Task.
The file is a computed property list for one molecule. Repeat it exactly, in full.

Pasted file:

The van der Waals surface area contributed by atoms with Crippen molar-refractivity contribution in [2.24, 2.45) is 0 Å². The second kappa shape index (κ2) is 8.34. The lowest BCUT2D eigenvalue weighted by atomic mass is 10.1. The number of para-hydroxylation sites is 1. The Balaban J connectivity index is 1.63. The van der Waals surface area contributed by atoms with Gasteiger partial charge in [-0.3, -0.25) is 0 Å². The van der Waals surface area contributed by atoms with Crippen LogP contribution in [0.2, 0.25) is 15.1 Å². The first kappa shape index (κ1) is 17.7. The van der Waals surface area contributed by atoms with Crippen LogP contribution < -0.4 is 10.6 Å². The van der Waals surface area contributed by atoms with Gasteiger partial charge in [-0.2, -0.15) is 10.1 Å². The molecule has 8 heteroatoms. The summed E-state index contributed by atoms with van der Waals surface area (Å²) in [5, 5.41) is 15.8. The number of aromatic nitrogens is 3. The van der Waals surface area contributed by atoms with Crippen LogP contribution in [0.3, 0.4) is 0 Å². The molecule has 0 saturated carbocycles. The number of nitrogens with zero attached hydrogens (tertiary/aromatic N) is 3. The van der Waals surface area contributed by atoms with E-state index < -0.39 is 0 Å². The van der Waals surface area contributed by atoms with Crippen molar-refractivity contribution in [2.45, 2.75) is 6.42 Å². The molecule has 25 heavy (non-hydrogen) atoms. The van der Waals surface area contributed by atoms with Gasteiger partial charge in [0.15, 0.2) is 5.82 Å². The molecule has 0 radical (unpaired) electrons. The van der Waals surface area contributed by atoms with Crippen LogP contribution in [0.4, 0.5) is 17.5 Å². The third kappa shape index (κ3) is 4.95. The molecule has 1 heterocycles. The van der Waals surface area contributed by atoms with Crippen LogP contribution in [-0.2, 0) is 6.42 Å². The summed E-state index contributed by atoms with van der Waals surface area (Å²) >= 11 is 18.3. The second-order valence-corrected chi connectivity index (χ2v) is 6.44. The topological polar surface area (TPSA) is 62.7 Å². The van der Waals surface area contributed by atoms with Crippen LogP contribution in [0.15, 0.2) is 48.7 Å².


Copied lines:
The van der Waals surface area contributed by atoms with Crippen molar-refractivity contribution in [2.24, 2.45) is 0 Å². The second kappa shape index (κ2) is 8.34. The lowest BCUT2D eigenvalue weighted by atomic mass is 10.1. The number of para-hydroxylation sites is 1. The Balaban J connectivity index is 1.63. The van der Waals surface area contributed by atoms with Gasteiger partial charge in [-0.3, -0.25) is 0 Å². The van der Waals surface area contributed by atoms with Crippen LogP contribution in [0.2, 0.25) is 15.1 Å². The first kappa shape index (κ1) is 17.7. The van der Waals surface area contributed by atoms with Crippen LogP contribution < -0.4 is 10.6 Å². The van der Waals surface area contributed by atoms with Gasteiger partial charge in [-0.2, -0.15) is 10.1 Å². The molecule has 8 heteroatoms. The summed E-state index contributed by atoms with van der Waals surface area (Å²) in [5, 5.41) is 15.8. The number of aromatic nitrogens is 3. The van der Waals surface area contributed by atoms with Crippen LogP contribution in [0.3, 0.4) is 0 Å². The molecule has 0 saturated carbocycles. The number of nitrogens with zero attached hydrogens (tertiary/aromatic N) is 3. The van der Waals surface area contributed by atoms with E-state index < -0.39 is 0 Å². The van der Waals surface area contributed by atoms with Crippen molar-refractivity contribution in [2.45, 2.75) is 6.42 Å². The molecule has 25 heavy (non-hydrogen) atoms. The van der Waals surface area contributed by atoms with Gasteiger partial charge in [0.15, 0.2) is 5.82 Å². The molecule has 0 radical (unpaired) electrons. The van der Waals surface area contributed by atoms with Crippen LogP contribution in [0.4, 0.5) is 17.5 Å². The third kappa shape index (κ3) is 4.95. The molecule has 1 heterocycles. The van der Waals surface area contributed by atoms with Crippen LogP contribution in [-0.2, 0) is 6.42 Å². The summed E-state index contributed by atoms with van der Waals surface area (Å²) >= 11 is 18.3. The second-order valence-corrected chi connectivity index (χ2v) is 6.44. The topological polar surface area (TPSA) is 62.7 Å². The van der Waals surface area contributed by atoms with Crippen LogP contribution in [0.15, 0.2) is 48.7 Å².